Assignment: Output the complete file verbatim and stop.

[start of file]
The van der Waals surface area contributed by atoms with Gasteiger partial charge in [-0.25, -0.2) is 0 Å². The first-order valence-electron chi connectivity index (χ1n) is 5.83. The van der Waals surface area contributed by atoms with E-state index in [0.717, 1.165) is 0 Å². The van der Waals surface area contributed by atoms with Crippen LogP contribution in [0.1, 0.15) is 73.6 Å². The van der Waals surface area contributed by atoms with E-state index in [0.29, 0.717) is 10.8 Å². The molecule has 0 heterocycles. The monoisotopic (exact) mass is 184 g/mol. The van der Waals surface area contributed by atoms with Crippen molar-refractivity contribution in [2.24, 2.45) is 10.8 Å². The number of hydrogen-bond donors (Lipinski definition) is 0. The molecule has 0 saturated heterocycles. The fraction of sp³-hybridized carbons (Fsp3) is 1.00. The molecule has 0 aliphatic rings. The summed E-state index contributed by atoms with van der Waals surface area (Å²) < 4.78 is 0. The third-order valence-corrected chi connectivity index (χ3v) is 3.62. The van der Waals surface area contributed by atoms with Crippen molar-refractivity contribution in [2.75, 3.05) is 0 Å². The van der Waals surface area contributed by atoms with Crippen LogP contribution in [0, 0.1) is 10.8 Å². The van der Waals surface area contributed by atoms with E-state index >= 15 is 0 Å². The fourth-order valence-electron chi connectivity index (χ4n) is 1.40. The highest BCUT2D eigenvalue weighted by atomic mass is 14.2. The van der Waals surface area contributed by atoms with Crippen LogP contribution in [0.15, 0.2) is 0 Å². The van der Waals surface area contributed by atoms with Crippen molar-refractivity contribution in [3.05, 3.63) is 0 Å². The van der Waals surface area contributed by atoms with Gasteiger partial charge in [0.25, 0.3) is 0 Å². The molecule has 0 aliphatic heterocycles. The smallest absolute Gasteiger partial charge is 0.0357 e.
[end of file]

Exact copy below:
The van der Waals surface area contributed by atoms with Gasteiger partial charge in [-0.25, -0.2) is 0 Å². The first-order valence-electron chi connectivity index (χ1n) is 5.83. The van der Waals surface area contributed by atoms with E-state index in [0.717, 1.165) is 0 Å². The van der Waals surface area contributed by atoms with Crippen LogP contribution in [0.1, 0.15) is 73.6 Å². The van der Waals surface area contributed by atoms with E-state index in [0.29, 0.717) is 10.8 Å². The molecule has 0 heterocycles. The monoisotopic (exact) mass is 184 g/mol. The van der Waals surface area contributed by atoms with Crippen molar-refractivity contribution in [2.24, 2.45) is 10.8 Å². The number of hydrogen-bond donors (Lipinski definition) is 0. The molecule has 0 saturated heterocycles. The fraction of sp³-hybridized carbons (Fsp3) is 1.00. The molecule has 0 aliphatic rings. The summed E-state index contributed by atoms with van der Waals surface area (Å²) < 4.78 is 0. The third-order valence-corrected chi connectivity index (χ3v) is 3.62. The van der Waals surface area contributed by atoms with Crippen molar-refractivity contribution in [2.75, 3.05) is 0 Å². The van der Waals surface area contributed by atoms with Crippen LogP contribution in [0, 0.1) is 10.8 Å². The van der Waals surface area contributed by atoms with E-state index >= 15 is 0 Å². The fourth-order valence-electron chi connectivity index (χ4n) is 1.40. The highest BCUT2D eigenvalue weighted by atomic mass is 14.2. The van der Waals surface area contributed by atoms with Crippen LogP contribution in [0.15, 0.2) is 0 Å². The van der Waals surface area contributed by atoms with Crippen molar-refractivity contribution in [3.05, 3.63) is 0 Å². The van der Waals surface area contributed by atoms with Gasteiger partial charge in [0.25, 0.3) is 0 Å². The molecule has 0 aliphatic heterocycles. The smallest absolute Gasteiger partial charge is 0.0357 e.